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1962 Norton Atlas
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Norton’s first 750 has a reputation for being something of a bone-shaker. But is that a fair way to think of a 1960s superbike?...

The Norton Atlas was built in the early 1960s and formed the stepping stone between the Dominator and Commando ranges of twins. Bert Hopwood’s 497cc Dominator engine was stretched out to 745cc in an attempt to satisfy the American market’s desire for bigger, beefier bikes, and initially the Atlas was only available in the States.

American market: high bars and a small 2.5-gallon petrol tank, plus deep valanced chrome mudguards 1963 Norton Atlas

The 73mm by 89mm motor ran lower compression than the Dominator's at 7.6:1 and was fitted at first with just a single 376 Amal monobloc carb. Maximum power was around 55bhp at 6500rpm. The result was gutsy low-rev performance but unacceptable vibration higher up the rev range. There’s a story that the factory testers came back from their long-distance trials with hands badly swollen from the vibes, and dropping the compression ratio helped somewhat (and gave the crank a better chance of a longer life…)

British winter: bare trees, low sun, damp tarmac 1963 Norton Atlas

The bike seen here is one of the very first export models built in 1962 and shipped to Norton’s agent, Joe Berliner, in New York. All the early Atlas bikes were styled for the US market so came with high bars and a small 2.5-gallon petrol tank, plus deep valanced chrome mudguards. At first it was described as the 750SS, and then the Mark 1 Atlas, and came with a 150mph speedo (optimism must have been a national characteristic back then!) but no rev counter. The chain guards were also chromed for the American market, and the Atlas was fitted with a heavy-duty WM3-18 rear wheel and Lucas Competition magneto as standard.

Otherwise, the Atlas has an awful lot in common with the last of the Dommi twins like the 650SS and Mercury, and uses Norton’s four-speed gearbox and heavy-duty clutch, 6-Volt electrics, standard Roadholder forks and adjustable Girling rear shocks fitted onto the slimline featherbed frame.

1963 Norton Atlas

However, you’ll certainly notice the difference between an Atlas and a featherbed 650 twin, as Frank W has explained; ‘The Atlas engine offered the same 49bhp as did the 650, but its delivery was rather easier, and the spread of power is very noticeable if you are able to step straight from one bike to the other.’ Of course, when it was new the Atlas was marketed as having 60bhp… but ten less seems rather more likely!

Norton bits on eBay.co.uk

In 1963 Cycle World managed to hit 119mph on an American Atlas (not quite 150 then), and covered a standing quarter mile in 14.5 seconds. In regular use, owners would often see 110mph, and could normally stop from 30mph within 32-feet. Despite those problems with vibration which the factory testers encountered, Cycle World found it was ‘a most pleasant motorcycle to ride for long distances – especially if high average speeds over twisty roads are a factor. Despite its size, it handles with agility and can be zipped through S-bends like a lightweight.’ The Americans did notice the vibes but felt that the Atlas was ‘not really any worse than any other big-displacement twin’ of the time.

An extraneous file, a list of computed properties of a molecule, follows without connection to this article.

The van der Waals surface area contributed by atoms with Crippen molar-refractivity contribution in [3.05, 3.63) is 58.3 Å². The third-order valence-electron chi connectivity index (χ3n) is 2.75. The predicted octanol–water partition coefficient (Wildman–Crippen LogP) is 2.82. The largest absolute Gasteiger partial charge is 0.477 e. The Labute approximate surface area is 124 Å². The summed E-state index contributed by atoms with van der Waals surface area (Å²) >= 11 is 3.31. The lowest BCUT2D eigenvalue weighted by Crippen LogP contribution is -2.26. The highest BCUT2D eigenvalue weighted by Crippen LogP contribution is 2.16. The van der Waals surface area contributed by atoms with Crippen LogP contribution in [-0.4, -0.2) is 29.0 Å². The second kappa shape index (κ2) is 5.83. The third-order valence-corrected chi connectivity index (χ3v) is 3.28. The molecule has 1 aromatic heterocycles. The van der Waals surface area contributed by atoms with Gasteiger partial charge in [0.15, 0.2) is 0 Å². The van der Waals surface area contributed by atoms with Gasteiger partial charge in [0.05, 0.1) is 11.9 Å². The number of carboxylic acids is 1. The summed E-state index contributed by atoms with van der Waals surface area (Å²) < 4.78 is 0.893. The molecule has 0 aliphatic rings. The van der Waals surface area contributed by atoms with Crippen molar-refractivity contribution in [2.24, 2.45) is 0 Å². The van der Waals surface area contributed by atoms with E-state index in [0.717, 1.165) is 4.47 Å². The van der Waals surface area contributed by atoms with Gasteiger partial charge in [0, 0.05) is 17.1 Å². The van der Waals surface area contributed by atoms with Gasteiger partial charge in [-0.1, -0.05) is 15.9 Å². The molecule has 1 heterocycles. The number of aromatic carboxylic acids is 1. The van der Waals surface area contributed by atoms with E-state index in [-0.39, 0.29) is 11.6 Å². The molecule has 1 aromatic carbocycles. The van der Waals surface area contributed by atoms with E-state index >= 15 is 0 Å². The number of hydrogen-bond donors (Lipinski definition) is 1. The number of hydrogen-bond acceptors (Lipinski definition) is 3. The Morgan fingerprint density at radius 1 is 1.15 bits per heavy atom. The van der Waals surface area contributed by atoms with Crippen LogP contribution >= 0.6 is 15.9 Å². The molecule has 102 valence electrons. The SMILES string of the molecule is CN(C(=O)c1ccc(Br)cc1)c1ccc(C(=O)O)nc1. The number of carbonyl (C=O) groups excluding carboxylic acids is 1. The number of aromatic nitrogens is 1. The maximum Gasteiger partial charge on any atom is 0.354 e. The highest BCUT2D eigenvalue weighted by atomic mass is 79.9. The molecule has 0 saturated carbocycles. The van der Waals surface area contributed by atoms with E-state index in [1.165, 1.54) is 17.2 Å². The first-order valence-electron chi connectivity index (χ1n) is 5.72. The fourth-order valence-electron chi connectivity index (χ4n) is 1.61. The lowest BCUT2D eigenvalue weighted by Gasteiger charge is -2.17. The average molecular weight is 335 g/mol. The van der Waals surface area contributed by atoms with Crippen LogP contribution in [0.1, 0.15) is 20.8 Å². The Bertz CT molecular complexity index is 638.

150mph? 1963 Norton Atlas, with 150mph Smiths speedometer

In 1964 the Atlas gained 12-Volt electrics, an extra carb and wider yokes, and a version was finally put on sale in the UK with flat bars and twin clocks. The Atlas continued to be built until 1968 but by then the Commando had seized the spotlight.

If you’re looking to buy a Norton twin today then an Atlas tends to come second to the more easily-available Commandos and Dominators, so it’s become a choice only for the cognoscenti. Roy Bacon reckons that the Atlas ‘offers the greatest capacity of the Dominators but also the most vibration. However, for sheer low-down power and easy cruising it has much to offer.’

And the Atlas certainly has its fans. ‘Although the Atlas has a reputation for excess vibration’ says Frank Westworth, ‘I prefer it to the 650SS which is often harsh.’ Cycle World agreed: ‘the Atlas may not rev too freely but it pulls so strongly from 2000rpm that no one with any sense will care. Simply twist the wick and the bike moves away like the rocket for which it was presumably named.’

Too clean? 1963 Norton Atlas, with Lucas Competition Magneto

Plus there’s all those exotic Atlas-engined specials, like the Dunstall racer and the Metisse, and the factory-built Atlas-powered AMC-Norton hybrids, so the 745cc engine certainly proved popular enough at the time.

This very early Atlas is on display in the National Motorcycle Museum in Birmingham, and was restored for the Museum by WorldVista in Canada. If you really want to own an Atlas then you may well need to search on the American side of the Atlantic to find one – only four Atlas motorcycles have come up for auction in the past couple of years and they were all in North America…

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Visitor Info
If you'd like to see this Norton Atlas plus the hundreds of other motorcycles in the NMM collection, then you'll find them on the M42/A45 junction. The NMM is open every day from 10am to 6pm (except 24-26 December). Admission costs Adults £6.95, Senior Citizens £4.95, Children (under 15) £4.95, Family Tickets (2 adults with 2 children) £20. See www.nationalmotorcycle museum.co.uk


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